* In the year In 2017, Killer Mega-Fire Launched Fire Extinguisher Updates * Now Government Prevention and Preparedness
* But experts say political demand is declining due to the hot fire in Joanna Gill
COIMBRA, Portugal, July 15 (Thomson Reuters Foundation) – A long main thoroughfare in rural Portugal, eucalyptus smells of the air. The smell may be pleasant – but it is a source of fear for the local residents. Eucalyptus heights – a fast-growing but highly flammable Australian tree – In 2017, a massive wildfire in central Portugal killed 64 people and injured more than 250 in the town of Pedrogao Grande.
After a catastrophic accident in modern Portuguese history, most of the victims were burned to death as they tried to escape the blaze on EN236-1, the national highway. Among the dry forests of Portugal, many arteries are dangerous.
Forest engineer Luis Paulo Pita said the car was the only way you didn’t want it to go before it was set on fire on a gravel road leading to a deep gravel road in Koimbra County. Prevention efforts. Firefighter: The modified engineer is part of a national drive that will connect civil servants, professionals and communities to reshape the fire management system in Portugal and prevent the recurrence of 2017.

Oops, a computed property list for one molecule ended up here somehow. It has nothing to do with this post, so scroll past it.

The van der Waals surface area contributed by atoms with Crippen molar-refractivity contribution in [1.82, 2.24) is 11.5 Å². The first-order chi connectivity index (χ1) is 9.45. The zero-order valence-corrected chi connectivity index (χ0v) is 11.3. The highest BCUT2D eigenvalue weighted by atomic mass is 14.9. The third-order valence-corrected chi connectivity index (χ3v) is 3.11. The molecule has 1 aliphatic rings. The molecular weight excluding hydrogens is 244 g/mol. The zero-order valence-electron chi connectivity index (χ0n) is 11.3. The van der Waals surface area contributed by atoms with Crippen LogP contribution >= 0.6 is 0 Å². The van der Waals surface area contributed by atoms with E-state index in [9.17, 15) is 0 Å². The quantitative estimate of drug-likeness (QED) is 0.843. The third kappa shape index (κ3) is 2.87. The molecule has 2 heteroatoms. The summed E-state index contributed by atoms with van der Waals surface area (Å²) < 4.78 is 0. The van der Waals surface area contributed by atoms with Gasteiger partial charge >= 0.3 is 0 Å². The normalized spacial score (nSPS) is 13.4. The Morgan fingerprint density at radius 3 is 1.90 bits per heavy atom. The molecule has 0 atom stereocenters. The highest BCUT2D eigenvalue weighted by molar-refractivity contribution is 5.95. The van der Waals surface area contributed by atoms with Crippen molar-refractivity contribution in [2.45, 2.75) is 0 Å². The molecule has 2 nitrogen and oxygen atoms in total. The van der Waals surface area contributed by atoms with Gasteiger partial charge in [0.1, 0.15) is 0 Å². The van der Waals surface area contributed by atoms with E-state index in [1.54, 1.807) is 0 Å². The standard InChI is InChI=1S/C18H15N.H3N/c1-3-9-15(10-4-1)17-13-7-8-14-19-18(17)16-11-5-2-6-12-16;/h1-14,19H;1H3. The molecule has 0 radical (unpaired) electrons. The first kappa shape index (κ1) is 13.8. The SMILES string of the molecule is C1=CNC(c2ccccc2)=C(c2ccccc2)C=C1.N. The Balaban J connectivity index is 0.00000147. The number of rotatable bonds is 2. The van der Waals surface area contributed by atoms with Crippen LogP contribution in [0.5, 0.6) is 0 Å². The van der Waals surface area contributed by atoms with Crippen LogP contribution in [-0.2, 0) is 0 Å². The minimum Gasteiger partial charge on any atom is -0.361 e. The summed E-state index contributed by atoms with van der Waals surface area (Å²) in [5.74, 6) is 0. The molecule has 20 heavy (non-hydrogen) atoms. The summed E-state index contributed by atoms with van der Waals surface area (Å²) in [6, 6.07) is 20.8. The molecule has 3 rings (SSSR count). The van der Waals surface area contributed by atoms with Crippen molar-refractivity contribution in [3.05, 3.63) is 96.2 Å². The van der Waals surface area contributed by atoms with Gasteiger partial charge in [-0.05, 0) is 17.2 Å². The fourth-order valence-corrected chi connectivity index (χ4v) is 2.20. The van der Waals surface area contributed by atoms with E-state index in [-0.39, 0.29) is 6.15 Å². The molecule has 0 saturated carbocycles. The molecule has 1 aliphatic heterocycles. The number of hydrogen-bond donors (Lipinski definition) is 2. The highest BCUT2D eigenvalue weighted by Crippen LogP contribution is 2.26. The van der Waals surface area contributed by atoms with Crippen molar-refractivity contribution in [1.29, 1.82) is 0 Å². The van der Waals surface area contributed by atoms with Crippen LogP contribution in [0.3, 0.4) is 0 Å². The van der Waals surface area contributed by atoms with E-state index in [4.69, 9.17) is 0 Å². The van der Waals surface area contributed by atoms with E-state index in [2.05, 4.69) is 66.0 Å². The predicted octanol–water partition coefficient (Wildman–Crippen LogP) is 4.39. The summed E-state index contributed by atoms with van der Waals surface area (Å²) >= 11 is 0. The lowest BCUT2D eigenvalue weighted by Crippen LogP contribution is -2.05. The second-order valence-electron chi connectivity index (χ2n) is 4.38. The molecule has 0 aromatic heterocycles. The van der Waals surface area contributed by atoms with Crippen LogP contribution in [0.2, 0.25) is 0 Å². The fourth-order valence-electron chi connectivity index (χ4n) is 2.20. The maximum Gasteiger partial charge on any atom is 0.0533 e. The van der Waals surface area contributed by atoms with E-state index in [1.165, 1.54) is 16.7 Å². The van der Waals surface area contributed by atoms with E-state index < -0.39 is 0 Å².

Following the disaster, the government banned new eucalyptus plantations, announced land improvements, and invested in a variety of projects to protect endemic communities in central and northern Portugal. The country is experimenting with innovations to focus on fire prevention, especially fire prevention.
The work has garnered international acclaim and for help and training in other countries https://news.trust.org/item/20200116213309-lvfct/?source=package&id=81496651-b190-4711-b3bb-b2590df3a337 but in 2017 the country is another killer Residents say the lack of fire is the main reason for the mild weather – experts and officials warn that financial and political demand for fire protection is declining after five years.
Dozens of people were injured and hundreds more evacuated after a series of wildfires broke out in northern and central Portugal this month, and firefighters are expected to do so in the heat of Europe, which is expected to ignite further fires. Global climate change is causing much heat and drought, with wildfires expected to increase by 30 percent by 2050, making it increasingly difficult to put out fires, according to recent UN studies https://news.trust.org/item / 20220223065520-economy28 and It was published in the journal Nature.
In central Portugal, most residents know what to do to protect themselves from fire, such as knowing good escape routes and hiding in areas with water or small vegetation. But As memories of the disaster faded in 2017, he said, some defense efforts were failing.